Mr. Paul Krugman is playing a shell game and is hoping that readers won’t notice that he palmed the ball and dropped it down his sleeve. He makes audacious claims and veiled ad hominems through abusive analogy, without using as much as an ounce of empirical evidence. He conveniently stabs Mr. Romney with a stiletto, and then tries to blame the Euro crisis on him. What does a capsized boat in the Mediterranean have to do with too many bloated dead cows in the United States?
The U.S. Census Bureau collects some of the most accurate statistics on state and local governments. While it is true that the overall state and local government workforce has decreased by 2% since 2000, the costs of compensating personnel have skyrocketed faster than the rate of inflation. In 2000, state and local governments spent $47 Billion on full-time employee compensation. In 2010, they spent $65 Billion for an increase of 38%(11.4% faster than inflation). I don't know about you, but the quality of the services I get from my state and local governments have not improved over the last decade.
Given that Mr. Romney was not just addressing President Obama's plan to further "stimulate" local economies, by increasing federal funding to local government to hire more personnel, but also criticizing the increasing size of government in general, we should also note that according to the Office of Personnel Management, the federal government increased in size by 267,000 employees, 14.4%, between Sept. 2007 and Sept. 2011. Consequently, this means that the cost of running the federal government is also increasing. While an observant Obama supporter might note that part of this increase occurred under President Bush's administration they would be wrongly presuming that conservative voters unanimously supported this wrongheaded decision back then--two wrongs do not make a right. At what point is Mr. Obama going to stop blaming George W. Bush and Republicans in Congress and start take responsibility for his poor stewardship?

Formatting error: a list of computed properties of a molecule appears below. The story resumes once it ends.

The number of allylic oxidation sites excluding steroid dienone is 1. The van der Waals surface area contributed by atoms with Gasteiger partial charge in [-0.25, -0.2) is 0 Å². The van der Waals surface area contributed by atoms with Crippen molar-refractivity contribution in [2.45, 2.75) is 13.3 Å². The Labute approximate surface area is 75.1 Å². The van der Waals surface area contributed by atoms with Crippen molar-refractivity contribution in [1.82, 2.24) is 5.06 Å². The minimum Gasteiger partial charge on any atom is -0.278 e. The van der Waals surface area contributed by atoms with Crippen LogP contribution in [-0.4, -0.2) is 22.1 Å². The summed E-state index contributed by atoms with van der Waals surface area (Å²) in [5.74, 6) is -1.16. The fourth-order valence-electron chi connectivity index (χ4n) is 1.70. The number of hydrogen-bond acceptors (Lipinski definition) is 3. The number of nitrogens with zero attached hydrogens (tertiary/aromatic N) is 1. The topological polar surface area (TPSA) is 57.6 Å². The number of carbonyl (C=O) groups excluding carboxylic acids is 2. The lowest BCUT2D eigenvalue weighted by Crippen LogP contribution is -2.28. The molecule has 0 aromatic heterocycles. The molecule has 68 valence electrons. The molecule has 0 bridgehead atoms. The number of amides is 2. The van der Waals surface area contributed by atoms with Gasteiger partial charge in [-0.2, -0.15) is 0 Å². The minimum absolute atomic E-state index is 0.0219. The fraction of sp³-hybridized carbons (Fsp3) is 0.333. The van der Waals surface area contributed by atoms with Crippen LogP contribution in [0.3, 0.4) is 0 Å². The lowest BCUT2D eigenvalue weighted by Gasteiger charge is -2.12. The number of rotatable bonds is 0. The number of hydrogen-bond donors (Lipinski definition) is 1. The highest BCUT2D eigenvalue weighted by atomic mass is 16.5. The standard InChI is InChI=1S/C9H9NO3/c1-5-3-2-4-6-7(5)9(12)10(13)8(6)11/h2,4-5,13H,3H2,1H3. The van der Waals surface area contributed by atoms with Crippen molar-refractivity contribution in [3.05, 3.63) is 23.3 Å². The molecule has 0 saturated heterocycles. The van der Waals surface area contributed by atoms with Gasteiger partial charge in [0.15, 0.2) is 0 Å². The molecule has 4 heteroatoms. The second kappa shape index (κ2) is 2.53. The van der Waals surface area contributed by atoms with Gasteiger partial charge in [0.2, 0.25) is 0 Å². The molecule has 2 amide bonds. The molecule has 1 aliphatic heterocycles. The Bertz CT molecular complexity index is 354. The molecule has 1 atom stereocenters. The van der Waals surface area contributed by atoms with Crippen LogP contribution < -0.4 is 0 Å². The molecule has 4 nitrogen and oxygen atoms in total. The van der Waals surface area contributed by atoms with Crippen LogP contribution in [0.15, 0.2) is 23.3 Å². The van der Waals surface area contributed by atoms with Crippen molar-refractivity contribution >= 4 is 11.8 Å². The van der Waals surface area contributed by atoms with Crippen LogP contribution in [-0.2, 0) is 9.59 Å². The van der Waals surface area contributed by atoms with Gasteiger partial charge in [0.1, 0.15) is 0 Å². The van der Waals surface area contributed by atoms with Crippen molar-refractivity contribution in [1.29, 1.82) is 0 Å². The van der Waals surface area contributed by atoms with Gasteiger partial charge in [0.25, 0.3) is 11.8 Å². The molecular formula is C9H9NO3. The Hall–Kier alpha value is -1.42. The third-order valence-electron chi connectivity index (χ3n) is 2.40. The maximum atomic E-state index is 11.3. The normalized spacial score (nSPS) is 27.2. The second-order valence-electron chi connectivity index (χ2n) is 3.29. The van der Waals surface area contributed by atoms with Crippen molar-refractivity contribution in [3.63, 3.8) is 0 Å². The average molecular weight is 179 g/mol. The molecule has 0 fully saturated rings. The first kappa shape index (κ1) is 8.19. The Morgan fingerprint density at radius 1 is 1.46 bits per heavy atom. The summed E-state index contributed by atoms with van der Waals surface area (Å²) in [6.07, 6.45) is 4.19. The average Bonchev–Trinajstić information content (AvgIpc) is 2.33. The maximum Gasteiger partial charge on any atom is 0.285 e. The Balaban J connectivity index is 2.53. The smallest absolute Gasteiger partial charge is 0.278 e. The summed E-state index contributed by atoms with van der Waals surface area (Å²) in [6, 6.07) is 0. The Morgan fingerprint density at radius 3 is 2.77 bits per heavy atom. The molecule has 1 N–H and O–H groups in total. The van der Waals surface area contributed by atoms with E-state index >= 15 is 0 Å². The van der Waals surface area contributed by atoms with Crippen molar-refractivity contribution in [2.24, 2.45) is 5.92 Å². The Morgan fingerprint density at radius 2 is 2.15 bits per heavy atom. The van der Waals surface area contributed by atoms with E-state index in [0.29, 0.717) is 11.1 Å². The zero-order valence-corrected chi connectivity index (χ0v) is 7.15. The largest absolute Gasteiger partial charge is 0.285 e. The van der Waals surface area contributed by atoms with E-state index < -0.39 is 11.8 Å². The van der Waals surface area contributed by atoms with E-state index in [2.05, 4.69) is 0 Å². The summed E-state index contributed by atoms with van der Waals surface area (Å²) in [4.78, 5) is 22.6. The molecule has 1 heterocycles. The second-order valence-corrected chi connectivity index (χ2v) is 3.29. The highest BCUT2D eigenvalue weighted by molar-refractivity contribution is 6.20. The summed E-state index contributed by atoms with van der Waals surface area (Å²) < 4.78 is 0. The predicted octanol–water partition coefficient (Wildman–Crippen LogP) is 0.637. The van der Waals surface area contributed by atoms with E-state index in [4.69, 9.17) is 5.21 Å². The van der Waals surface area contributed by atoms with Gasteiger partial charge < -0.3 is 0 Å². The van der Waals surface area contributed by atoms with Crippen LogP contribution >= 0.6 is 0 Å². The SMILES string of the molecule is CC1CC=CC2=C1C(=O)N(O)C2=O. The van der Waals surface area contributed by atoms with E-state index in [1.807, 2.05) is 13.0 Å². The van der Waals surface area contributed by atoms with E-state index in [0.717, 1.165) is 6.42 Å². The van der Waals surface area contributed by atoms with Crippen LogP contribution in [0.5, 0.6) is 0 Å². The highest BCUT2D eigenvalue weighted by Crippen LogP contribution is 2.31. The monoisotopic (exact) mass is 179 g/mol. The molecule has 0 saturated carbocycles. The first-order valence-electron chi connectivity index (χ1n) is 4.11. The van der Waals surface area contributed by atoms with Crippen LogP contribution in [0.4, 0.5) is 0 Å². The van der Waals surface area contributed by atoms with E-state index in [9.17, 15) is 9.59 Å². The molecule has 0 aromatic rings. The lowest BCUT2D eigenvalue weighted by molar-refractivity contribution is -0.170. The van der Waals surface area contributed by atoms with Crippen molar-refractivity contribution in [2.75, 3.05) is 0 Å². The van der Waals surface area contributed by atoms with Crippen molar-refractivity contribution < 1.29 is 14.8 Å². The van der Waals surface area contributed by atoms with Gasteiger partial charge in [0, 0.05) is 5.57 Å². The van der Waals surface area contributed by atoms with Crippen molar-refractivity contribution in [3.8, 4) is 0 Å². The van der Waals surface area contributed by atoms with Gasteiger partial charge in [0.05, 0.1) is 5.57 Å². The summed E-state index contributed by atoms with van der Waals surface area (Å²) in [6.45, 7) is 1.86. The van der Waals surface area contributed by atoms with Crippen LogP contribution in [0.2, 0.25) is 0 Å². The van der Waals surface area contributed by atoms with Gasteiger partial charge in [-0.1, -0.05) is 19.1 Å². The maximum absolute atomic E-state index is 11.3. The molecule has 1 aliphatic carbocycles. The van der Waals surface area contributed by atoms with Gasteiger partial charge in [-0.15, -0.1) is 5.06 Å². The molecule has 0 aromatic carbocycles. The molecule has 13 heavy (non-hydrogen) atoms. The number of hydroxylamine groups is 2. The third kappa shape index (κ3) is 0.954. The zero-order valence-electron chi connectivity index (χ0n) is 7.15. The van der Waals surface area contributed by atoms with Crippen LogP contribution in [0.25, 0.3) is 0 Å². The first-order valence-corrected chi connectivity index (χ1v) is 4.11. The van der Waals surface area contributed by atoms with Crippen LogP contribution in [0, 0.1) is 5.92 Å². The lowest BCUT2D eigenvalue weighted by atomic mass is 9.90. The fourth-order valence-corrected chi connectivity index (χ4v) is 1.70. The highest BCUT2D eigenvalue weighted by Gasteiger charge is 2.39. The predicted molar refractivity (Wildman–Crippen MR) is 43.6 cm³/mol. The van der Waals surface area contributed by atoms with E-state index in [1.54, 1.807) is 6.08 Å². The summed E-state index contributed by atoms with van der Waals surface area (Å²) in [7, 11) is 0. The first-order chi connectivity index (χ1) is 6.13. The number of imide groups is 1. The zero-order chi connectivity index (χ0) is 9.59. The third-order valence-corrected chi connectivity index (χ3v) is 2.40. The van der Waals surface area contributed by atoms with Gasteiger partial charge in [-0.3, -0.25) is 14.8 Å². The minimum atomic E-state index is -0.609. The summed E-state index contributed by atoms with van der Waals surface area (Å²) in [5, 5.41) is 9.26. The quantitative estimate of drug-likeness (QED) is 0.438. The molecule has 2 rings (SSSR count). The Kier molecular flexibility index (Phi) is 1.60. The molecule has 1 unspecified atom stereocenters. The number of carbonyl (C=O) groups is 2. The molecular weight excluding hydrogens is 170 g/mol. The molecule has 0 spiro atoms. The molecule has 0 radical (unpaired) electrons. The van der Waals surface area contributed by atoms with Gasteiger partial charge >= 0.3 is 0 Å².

In practice, Mr. Obama's plan is little more than a ploy to buy-off public union support. As an
industry, education alone is a significant employer in the United States. According to the U.S. Office of Employment and Unemployment Statistics, in the Bureau of Labor Statistics, there were approximately 7.9 million people, or 5.4% of the entire U.S. workforce, professionally involved in education in 2008. The best estimates for the number of schoolteachers range between 3.67 million and 3.89 million, or 2.5% to 2.7% of the total U.S. population. To put this into perspective, slightly more than 1 in 20 working adults in the United States were involved in education and slightly less than 1 in 40 were actively teaching. The number of small donations and votes reaped from public unions during an expected low-turnout year could be quite the coups d'état for Mr. Obama.
Mr. Obama thinks he can keep handing out blank checks to cronies and sycophants without consequences, but he is wrong. The interest payments on our deficit are already putting a serious squeeze on discretionary spending. Federal student loans are only the first casualty of the growing deficit pinch on basic entitlements; it is only a matter of time before Social Security and Medicare get plundered. The obvious next step from the liberal playbook for Mr. Obama to take will be to eviscerate the defense budget, leaving our nation open to attack--but that's okay because the U.S. hasn't made many enemies in the last two decades. He will then kill the goose who laid the golden egg by taxing the profit motive into oblivion. As we have seen in regions of Europe, when there aren’t any entrepreneurial incentives and investors flee, no more jobs are created and the country begins to circle the drain.